A brief look into the thoughts and processes behind some of my work
A limitless imagination
Humankind's desire to create regardless of race, gender, age and time is exquisitely beautiful. From Tolkien’s middle earth, to a gardener planting flowers, to a child pretending to be a dragon, it’s mark can be found ingrained within each and every one of us. Where does this desire come from? What is at the heart of it? And if it is one of the few things that all humans have in common, can it be drawn on to bring us together?
In 2021 my work is focusing on our ability to appreciate beauty, to imagine and to create. It looks at these traits, explores how deep they go and how they can be used to bring about a world of peace and equality. If we can create thousands of worlds from our imagination, can we not use this ability to shape one world into a better place?
My first works will look at where creativity starts, within a single person, the finite shell that houses a mind that is wider and deeper than oceans. To be inspired, to think, to dream, and to form it into something physical are the first, small steps into the strange, wild and endless possibilities of imagination.
Dreaming with a limitless imagination
Thinking with a limitless imagination
Writing with a limitless imagination
An equal place
Contemporary New Zealand is progressing in its general view of acceptance and equality. However, there is still a distance to go. As a bisexual woman I have encountered a greater level of judgement and disapproval when being in an openly lesbian relationship than in a traditionally straight relationship. This is a representation of New Zealand’s approach to marginalized groups across the board and while judgement, racism, sexism and homophobia have lessened a great deal, an ingrained prejudice against these communities still remains. During the planning stages of these works which were to be exhibited, I was approached and told that I should re-think exhibiting a work representing a lesbian relationship. My response was to explain that being told I should not enter a piece depicting a homosexual relationship was the very reason I needed to. It was not explicit; it was not promiscuous and if it had been a man and a woman there would have been no objection. It is beliefs like this which prove that conventions need to be challenged in New Zealand, not in anger or accusation but challenged to provide more awareness, education and acceptance.
Dike is the Greek goddess of Justice. She is the spirit of moral order and fair judgement, upholding the rights established by customs, conventions, and law. She oversees human justice rather than the divine, focusing on the fairness between people. The scales of libra are pictured on the necklace and are represented in the constellation above.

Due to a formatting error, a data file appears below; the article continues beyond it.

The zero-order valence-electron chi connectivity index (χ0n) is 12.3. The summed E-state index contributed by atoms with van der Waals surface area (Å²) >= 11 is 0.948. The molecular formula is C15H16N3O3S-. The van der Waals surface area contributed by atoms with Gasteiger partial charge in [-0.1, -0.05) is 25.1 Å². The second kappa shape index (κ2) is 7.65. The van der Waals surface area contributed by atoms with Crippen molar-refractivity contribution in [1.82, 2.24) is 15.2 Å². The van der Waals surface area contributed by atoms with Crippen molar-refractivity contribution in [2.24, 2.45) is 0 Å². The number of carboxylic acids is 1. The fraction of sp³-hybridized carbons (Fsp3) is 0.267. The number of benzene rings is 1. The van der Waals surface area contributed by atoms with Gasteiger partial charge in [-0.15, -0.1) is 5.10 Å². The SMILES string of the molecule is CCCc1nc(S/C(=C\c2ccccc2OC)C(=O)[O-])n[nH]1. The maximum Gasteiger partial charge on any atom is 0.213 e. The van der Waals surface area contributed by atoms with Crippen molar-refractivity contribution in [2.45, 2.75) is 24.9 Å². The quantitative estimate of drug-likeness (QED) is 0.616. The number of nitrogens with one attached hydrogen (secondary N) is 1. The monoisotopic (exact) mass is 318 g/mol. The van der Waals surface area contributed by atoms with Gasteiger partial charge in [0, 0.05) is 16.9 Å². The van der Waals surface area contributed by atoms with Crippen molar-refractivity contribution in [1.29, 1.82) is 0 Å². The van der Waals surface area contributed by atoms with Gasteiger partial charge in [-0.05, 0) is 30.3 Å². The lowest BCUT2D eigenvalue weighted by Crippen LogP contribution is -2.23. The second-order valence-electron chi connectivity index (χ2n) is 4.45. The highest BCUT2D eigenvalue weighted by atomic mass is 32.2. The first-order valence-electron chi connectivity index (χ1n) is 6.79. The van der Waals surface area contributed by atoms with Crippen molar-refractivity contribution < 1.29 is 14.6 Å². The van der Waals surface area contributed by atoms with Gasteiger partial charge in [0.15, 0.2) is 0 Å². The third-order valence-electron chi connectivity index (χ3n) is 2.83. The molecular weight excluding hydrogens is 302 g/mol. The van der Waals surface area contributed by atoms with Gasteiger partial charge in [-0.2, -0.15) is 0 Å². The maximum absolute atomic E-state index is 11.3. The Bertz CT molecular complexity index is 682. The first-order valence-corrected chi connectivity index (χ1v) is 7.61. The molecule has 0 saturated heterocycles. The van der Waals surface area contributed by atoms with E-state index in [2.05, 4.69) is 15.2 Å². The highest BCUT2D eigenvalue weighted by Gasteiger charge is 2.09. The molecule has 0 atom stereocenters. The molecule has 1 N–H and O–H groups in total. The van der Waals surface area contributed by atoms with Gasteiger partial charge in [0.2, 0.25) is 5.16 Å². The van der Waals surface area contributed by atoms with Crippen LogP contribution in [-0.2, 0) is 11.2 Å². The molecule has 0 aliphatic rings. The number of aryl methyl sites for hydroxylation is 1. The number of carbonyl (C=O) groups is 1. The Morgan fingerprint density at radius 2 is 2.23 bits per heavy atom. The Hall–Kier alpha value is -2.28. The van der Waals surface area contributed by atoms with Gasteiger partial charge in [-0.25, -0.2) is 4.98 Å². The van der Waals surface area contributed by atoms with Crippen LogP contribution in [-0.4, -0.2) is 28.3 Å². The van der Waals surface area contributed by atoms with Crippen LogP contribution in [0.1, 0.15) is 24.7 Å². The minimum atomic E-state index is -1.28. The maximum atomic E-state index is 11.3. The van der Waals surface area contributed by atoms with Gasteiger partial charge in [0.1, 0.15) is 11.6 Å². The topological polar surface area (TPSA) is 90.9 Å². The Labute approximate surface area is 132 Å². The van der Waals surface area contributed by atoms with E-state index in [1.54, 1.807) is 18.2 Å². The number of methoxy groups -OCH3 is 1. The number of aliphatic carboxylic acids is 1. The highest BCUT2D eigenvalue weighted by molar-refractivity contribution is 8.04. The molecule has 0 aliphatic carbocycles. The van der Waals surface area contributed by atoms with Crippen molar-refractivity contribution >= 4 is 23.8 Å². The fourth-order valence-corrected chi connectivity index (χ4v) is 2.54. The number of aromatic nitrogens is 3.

This painting was created as I searched for a mythological figure who represented equality. While I could not find a one who fully embodied equality, I felt Dike who symbolized 'fairness' encompassed some of its values.
Exploration into cubism
In 2020 I was greatly inspired by the work of Tamara de Lempicka (1898 -1980) who is known for her Art Deco styled paintings. Lempicka incorporates elements of cubism in her works which first introduced me to the practice. I proceeded to work on a series of paintings which explored this style.
The stories behind a face
The common thread that influences all my creative work is ‘stories’. Reading, telling and re-telling tales has always been an integral part of my life, from my love of reading and making up fantasy worlds when I was young, to illustrating children’s books, to my continuing passion for mythology, history and legends.
Portraits are the main subject for my artwork because I am drawn to faces. For me, a person’s face is like the cover of a book, concealing years’ worth of stories all intricately entwined to weave the fabric of who they are. In every human there are countless strands, love, hope, pain, fear, friendship, and a face is the doorway for the greatest and most complex tale of all.
The Rise of WOmen
The Rise of Women was painted to celebrate the 125th anniversary of women's suffrage in New Zealand
Since the beginning of time, people have told stories - in words, paint and gesture. Creating, dreaming, retelling and remembering is at the heart of every culture - and is the basis of who we are as human beings.
Stories are as numerous as individuals, and yet this artwork pays tribute to threads of commonality that tie together our beautiful, diverse heritage. It seeks to acknowledge differences, whilst depicting underlying themes and emotions that hold stories together, including love, fear, loyalty and betrayal.
Legends are unique and varied but if you look closer, there is the same heart beneath them all, the heart that makes us human. In 2020 we are moving forward to tell new stories about the world and about ourselves; about the worlds we want to create. This artwork is about looking to the past, the future, and most of all, our shared passion and unity, regardless of age, gender, religion or race.